MUMBAI: It will be startling to spend as much as $1-2 billion and yet leave nobody satisfied. That’s exactly what appears to be the preliminary outcome of the proposed IDBI-LIC stake sale deal.Analysts are frowning over the prospects of LIC picking up 30-40 per cent government stake in IDBI Bank, simply because the bailout deal has many losers than winners and because there’s no way of spinning the math to reverse the outcome.
The government was unhelpful keeping the lid tight on its thought process behind the move with officials evading direct responses.“Both IDBI Bank and LIC are independent organisations. We have left all the decisions to bank boards and we are not going to micromanage them,” a finance ministry official told reporters here on Monday. There’s no official word yet but reports suggest IDBI’s 30-40 per cent stake may be valued at Rs 10,000-11,000 crore ($1.5-$2 billion).
Worryingly, more than a quarter of IDBI’s loan book has turned bad — a level last seen by the sector in 1960s — and the lender needs an urgent whip-round to meet its regulatory capital. It already received over Rs 10,000 crore as part of bank recapitalisation plan, but any additional infusion will pinch the government coffers.Roping in a strategic investor (LIC) will reduce the burden of pumping in cash, but sources say this may not bode well for the state-run life insurer.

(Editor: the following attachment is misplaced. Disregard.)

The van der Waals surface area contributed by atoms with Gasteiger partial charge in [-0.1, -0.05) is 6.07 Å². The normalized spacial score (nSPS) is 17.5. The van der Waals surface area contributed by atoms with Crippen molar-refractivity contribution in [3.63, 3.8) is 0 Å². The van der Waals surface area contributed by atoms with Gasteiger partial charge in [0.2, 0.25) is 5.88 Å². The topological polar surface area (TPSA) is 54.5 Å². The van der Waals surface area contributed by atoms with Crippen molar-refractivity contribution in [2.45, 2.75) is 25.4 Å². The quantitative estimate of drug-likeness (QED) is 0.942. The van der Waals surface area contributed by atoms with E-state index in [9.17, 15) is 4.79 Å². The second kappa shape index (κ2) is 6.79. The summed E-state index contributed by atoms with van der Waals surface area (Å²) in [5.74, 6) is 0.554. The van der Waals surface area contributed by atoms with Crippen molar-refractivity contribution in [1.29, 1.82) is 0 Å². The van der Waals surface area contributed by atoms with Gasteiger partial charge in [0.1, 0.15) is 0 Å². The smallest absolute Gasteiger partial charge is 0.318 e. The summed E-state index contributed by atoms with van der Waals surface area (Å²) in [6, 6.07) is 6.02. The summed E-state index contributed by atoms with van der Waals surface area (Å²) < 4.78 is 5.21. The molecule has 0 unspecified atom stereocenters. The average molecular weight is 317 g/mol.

“LIC is losing out market share gradually to private players and may want to exercise caution on its future investments,” a senior official of a private life insurance firm told TNIE.It’s not even that LIC has enough room to mop up additional stake in IDBI, where it already holds 10.8 per cent as of March 2018, while the government holds 81 per cent stake. Following the capital infusion in May, government stake will inch up two per cent to 83 per cent, while LIC’s could reduce to eight per cent. Going by the prevailing Irdai norms mandating not more than 15 per cent equity holding in companies, LIC has room to pick up an additional seven per cent in IDBI.Considering the uncertainty, IDBI Bank shares fell 1.44 per cent and closed at Rs 58.20 on the BSE on Monday.
Not a rosy picture
IDBI Bank has one of the highest NPA ratios among public-sector banks, at 28 per cent. In absolute terms, gross bad loans stand at Rs 55,588.26 crore. The state-owned bank is under the RBI’s prompt corrective action and is also facing a CBI probe over a Rs 600-crore loan fraud case